One last point. I am not sure - and can't be arsed to find out - if I have ever made clear this blog's position vis a vis clowns, but for the avoidance of doubt: they are not funny.


Saturday, 30 September 2017

And are you grown so high in his esteem;

And so to the theatre. I seem to have neglected to mention that I went to see an enjoyable, 1960s themed production of  'A Midsummer Night's Dream' earlier in the month. There were the usual cross gender characters, including Puck and Aegeus, though the strangest casting choice was surely to have Hermia taller than Helena; very odd. The actor playing Oberon/Theseus played the former as Dennis Hopper in Easy Rider and the latter as Che Guevara, a man about whom I predict we will hear an awful lot more over the next couple of weeks.

"Ill met by moonlight"

More recently I have seen Bazza's farewell in Northern Broadsides' 'For Love or Money', an adaptation of Lesage's 'Turcaret' by Blake Morrison. It's very funny, especially the second act where all the plot  contrivances - it's a farce - come to fruition. Morrison has placed what he enticingly describes as a "horribly recognisable world of avarice, deceit and sexual shenanigans" in 1920s Yorkshire. If the West Riding had a Jazz Age - and I think we must assume that it didn't - then this is it. I have often referred to Rutter's tendency to overact, but it was surprisingly emotional knowing that it was the last time I'd see him leave the stage, and I'm pleased to say that he got the ovation his record deserved.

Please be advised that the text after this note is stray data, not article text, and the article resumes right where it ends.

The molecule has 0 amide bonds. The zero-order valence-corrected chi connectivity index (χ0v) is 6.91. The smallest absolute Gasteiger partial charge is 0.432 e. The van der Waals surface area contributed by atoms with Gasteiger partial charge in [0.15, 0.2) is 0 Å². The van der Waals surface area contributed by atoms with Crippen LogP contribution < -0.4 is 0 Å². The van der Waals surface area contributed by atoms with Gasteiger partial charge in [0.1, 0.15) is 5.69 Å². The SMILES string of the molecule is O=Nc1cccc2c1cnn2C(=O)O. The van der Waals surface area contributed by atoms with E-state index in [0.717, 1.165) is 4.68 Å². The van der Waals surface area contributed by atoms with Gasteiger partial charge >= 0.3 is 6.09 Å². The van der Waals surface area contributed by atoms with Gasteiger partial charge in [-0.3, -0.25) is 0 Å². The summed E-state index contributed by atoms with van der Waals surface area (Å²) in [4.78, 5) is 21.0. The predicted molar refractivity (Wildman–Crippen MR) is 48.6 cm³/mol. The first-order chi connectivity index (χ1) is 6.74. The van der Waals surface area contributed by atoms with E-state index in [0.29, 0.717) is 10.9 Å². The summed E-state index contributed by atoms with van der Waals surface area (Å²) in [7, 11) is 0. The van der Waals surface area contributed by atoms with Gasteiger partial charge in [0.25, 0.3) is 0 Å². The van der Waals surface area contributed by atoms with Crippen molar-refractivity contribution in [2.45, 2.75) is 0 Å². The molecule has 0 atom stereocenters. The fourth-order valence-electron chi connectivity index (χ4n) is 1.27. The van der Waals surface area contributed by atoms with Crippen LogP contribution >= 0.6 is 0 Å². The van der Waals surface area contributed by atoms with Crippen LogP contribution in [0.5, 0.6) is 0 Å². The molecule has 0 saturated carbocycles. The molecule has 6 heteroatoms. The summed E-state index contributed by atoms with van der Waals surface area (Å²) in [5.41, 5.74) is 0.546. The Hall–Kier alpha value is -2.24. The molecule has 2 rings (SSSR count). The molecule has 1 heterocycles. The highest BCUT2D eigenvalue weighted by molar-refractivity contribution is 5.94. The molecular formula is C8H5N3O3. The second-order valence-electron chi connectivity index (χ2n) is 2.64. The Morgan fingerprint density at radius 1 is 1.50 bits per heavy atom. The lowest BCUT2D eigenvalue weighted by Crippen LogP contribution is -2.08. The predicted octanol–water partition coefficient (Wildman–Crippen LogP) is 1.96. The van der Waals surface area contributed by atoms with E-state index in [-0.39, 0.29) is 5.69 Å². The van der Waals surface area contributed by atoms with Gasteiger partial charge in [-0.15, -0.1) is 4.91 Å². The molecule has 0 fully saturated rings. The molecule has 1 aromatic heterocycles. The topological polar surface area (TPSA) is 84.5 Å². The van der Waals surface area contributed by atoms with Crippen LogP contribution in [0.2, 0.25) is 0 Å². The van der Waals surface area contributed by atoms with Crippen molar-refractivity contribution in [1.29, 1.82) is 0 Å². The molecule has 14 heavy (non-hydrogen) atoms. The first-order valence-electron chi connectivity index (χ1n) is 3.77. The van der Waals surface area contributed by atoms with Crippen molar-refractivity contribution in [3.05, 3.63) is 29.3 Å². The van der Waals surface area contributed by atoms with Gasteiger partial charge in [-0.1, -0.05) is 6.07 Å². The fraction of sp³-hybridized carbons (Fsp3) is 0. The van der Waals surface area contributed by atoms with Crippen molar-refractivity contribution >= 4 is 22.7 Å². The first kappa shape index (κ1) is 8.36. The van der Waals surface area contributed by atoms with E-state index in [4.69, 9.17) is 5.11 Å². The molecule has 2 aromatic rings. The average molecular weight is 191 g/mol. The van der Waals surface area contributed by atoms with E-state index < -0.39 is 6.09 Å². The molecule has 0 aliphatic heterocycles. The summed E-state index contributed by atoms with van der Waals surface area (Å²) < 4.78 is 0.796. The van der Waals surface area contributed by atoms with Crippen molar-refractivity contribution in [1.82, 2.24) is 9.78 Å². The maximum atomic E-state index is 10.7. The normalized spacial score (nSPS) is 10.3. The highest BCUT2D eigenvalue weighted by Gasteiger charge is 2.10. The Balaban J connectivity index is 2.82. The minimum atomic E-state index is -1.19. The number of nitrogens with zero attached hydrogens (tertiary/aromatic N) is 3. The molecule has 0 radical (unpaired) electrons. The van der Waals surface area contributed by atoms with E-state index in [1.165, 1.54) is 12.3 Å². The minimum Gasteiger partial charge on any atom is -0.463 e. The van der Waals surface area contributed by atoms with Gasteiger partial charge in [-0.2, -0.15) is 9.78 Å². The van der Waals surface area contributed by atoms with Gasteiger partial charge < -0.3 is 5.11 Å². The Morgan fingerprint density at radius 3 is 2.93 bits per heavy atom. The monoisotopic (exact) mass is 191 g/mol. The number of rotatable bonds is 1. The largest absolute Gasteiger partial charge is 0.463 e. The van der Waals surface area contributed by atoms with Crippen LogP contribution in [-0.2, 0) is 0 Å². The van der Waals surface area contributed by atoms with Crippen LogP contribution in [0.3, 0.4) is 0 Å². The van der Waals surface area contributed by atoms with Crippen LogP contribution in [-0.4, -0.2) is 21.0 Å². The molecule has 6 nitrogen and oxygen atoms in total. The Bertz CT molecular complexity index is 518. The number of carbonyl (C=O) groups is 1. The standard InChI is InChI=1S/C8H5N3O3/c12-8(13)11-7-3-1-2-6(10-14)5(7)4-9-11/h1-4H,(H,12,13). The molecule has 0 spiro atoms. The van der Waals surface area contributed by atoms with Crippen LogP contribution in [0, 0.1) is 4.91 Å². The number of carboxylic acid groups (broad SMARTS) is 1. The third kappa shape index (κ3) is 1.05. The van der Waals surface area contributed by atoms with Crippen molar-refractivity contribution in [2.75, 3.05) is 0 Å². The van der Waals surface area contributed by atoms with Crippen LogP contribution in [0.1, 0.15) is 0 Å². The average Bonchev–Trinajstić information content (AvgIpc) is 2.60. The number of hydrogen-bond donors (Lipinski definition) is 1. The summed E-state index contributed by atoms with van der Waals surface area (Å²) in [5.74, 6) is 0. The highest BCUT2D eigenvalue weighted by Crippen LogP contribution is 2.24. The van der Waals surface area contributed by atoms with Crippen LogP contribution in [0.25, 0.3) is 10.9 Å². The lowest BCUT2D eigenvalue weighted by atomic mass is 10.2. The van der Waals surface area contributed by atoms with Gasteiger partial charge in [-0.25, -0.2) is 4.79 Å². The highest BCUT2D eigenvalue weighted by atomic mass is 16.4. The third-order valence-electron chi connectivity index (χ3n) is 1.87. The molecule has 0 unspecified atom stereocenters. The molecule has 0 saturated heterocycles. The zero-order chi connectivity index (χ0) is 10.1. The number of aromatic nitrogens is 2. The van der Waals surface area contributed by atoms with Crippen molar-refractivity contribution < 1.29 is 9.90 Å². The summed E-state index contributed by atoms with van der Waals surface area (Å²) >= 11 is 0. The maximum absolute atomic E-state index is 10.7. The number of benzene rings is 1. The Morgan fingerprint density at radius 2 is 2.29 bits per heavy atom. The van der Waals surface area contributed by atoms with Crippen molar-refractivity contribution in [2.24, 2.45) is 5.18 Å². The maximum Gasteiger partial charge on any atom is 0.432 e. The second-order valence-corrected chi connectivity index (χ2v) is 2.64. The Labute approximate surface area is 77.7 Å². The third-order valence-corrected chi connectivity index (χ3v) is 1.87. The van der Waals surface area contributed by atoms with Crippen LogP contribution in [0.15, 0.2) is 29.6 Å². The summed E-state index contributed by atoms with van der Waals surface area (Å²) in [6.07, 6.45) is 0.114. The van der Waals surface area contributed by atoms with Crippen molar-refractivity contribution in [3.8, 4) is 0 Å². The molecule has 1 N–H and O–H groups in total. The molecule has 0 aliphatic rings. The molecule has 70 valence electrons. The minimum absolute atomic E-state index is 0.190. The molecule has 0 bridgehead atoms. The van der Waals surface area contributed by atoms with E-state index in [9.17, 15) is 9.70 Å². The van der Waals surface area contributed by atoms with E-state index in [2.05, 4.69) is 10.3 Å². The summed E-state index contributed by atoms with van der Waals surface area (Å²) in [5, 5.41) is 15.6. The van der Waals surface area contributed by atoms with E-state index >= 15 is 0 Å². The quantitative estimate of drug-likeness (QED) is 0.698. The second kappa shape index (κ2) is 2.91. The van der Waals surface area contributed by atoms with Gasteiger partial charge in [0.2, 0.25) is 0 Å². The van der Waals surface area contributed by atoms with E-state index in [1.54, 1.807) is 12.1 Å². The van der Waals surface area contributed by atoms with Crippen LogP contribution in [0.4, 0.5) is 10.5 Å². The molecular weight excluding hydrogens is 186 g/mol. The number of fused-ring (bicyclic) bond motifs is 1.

Friday, 29 September 2017

The village was burned

Belated spoiler alert, but the Romans won, although only just. It looked at first as if it was going to be all too easy for them - despite one of their three commands repeatedly refusing to cross the river - but one of the Britons' warbands got on a bit of a roll and coupled with the late arrival into action of the chariots made a bit of a game of it.